If you're confused by this statement, then you might want to sit down and take a deep breath before reading on. Within the next 12 minutes, you will likely discover a disturbing fact which may frighten you a little bit: The allies never actually won World War II...

Now please don't get me wrong. I am eternally thankful for the immortal souls who gave their lives to put down the fascist machine during those bleak years... but the fact is that a certain something wasn't resolved on the 9th of May, 1945 which has a lot to do with the slow re-emergence of a new form of fascism during the second half of the 20th century and the renewed danger of a global bankers' dictatorship which the world faces again today.

It is my contention that it is only when we find the courage to really look at this problem with sober eyes, that we will be able to truly honor our courageous forebears who devoted their lives to winning a peace for their children, grandchildren and humanity more broadly.

Biohazard

Fort Detrick's mind-blowing, murderous history

fort detrick bio lab
© AP Photo/Andrew Harnik /File
In this March 19, 2020, biosafety protective suits for handling viral diseases are hung up outside a chemical decontamination room in a biosafety level 4 training facility at U.S. Army Medical Research and Development Command at Fort Detrick in Frederick, Md.
Since the Trump administration declared national emergency in mid-March over the rapid spread of COVID-19, the task of developing a vaccine has fallen on the U.S. Army's top virus research lab in Fort Detrick, located in suburban Maryland some 50 miles outside of Washington, D.C..

Over the past decades, leading researches on a wide range of viruses and bacteria were conducted inside the sprawling complex. Its state-of-the-art facilities also store some of the most dangerous toxins known to mankind, including Ebola, anthrax and the SARS coronavirus.

The obscure army base came under the spotlight in 2008 after one of its scientists was suspected to have perpetrated the 2001 anthrax attack, where several letters containing the deadly germ were mailed to American media and government offices.

Comment:


Solar Flares

The great geomagnetic storm of May 1921 was as strong as the Carrington Event of 1859

may 1921 solar storm
99 years ago this week, people around the world woke up to some unusual headlines.

"Telegraph Service Prostrated, Comet Not to Blame" — declared the Los Angeles Times on May 15, 1921. "Electrical Disturbance is 'Worst Ever Known'" — reported the Chicago Daily Tribune. "Sunspot credited with Rail Tie-up" — deadpanned the New York Times.

They didn't know it at the time, but the newspapers were covering the biggest solar storm of the 20th Century. Nothing quite like it has happened since.

It began on May 12, 1921 when giant sunspot AR1842, crossing the sun during the declining phase of Solar Cycle 15, began to flare. One explosion after another hurled coronal mass ejections (CMEs) directly toward Earth. For the next 3 days, CMEs rocked Earth's magnetic field. Scientists around the world were surprised when their magnetometers suddenly went offscale, pens in strip chart recorders pegged uselessly to the top of the paper.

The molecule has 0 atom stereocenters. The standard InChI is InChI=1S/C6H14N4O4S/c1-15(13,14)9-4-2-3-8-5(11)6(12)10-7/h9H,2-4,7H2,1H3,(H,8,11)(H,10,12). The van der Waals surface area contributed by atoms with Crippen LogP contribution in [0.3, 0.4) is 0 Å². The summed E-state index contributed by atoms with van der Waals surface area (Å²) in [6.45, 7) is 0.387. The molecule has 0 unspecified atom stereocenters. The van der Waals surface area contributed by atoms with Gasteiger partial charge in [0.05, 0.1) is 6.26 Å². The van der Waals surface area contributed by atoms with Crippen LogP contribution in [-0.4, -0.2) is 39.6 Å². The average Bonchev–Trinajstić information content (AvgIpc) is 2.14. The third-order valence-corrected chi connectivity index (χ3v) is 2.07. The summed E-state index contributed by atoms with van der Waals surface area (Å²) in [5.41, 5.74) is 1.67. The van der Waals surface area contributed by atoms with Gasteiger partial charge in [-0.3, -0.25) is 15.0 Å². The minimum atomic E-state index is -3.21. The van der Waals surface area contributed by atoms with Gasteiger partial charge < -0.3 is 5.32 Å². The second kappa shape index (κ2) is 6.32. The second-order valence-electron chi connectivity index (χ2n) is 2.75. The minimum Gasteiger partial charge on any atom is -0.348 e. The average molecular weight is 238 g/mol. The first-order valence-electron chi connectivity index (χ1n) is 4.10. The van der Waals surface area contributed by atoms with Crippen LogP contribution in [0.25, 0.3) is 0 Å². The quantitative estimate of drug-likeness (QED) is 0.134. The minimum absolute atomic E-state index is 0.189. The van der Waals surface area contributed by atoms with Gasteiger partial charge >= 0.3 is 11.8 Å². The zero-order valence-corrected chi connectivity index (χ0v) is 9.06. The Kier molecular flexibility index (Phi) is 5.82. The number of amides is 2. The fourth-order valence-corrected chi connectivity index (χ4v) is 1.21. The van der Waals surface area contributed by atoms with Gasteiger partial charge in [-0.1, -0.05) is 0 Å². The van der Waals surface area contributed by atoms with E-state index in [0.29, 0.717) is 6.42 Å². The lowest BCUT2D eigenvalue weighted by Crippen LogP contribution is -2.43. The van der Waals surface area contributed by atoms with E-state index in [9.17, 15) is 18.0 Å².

Then the fires began. Around 02:00 GMT on May 15th, a telegraph exchange in Sweden burst into flames. About an hour later, the same thing happened across the Atlantic in the village of Brewster, New York. Flames engulfed the switch-board at the Brewster station of the Central New England Railroad and quickly spread to destroy the whole building. That fire, along with another one about the same time in a railroad control tower near New York City's Grand Central Station, is why the event is sometimes referred to as the "New York Railroad Superstorm."

Comment: For more on the Carrington Event, see this: A Perfect Solar Superstorm: The 1859 Carrington Event


Vader

Waco - The Rules of Engagement: 1997 documentary

Waco compound
Waco: The Rules of Engagement, is a documentary about the tragic series of events outside Waco, Texas that killed 76 men, women and children of the Branch Davidian religious sect.

Nominated for an Academy Award for its incredible discoveries, Waco: The Rules of Engagement brings forth devastating evidence of federal law enforcement gone tragically wrong. It dares to suggest the ATF provoked war with a group whose apocalyptic religious beliefs and rumored manufacturing of illegal weapons made them easy targets for an inevitable abuse of its members' civil and human rights.


Blue Planet

Humans were in Europe earlier and had cultural interactions with Neanderthals, new fossil finds in Bulgaria reveal

Stone artefacts
© Tsenka Tsanova, MPI-EVA Leipzig
Stone artefacts found in Bacho Kiro Cave: 1-3, 5-7 Pointed blades and fragments; 4 sandstone bead; 8 the longest complete blade.
Newly unearthed fossil remains offer the earliest clear evidence of Homo sapiens in Europe and suggest they had greater influence on Neanderthals than previously thought, according to two studies published in the journal Nature.

They place humans in the mid-latitudes of Eurasia at least 45,000 years ago, three millennia before previous estimates and 8000 years before the dwindling Neanderthal populations drew their last breath.

The rich trove, found in the extensive Bacho Kiro Caves in modern day Bulgaria, includes thousands of animal bones, blade-like tools, beads and pendants made from teeth and bone alongside five human fossil remains.

Comment: These finds provide further support to the idea that humans and Neanderthals were radically different - even if a handful did interbreed - because over at least 200,000 years Neanderthals have been shown to continue using pretty much the same tool kit, however once humans arrived on the scene we find evidence of ever increasing ingenuity with tools, exquisite cave paintings, and it seems that before their arrival Neanderthals may have never considered jewelry: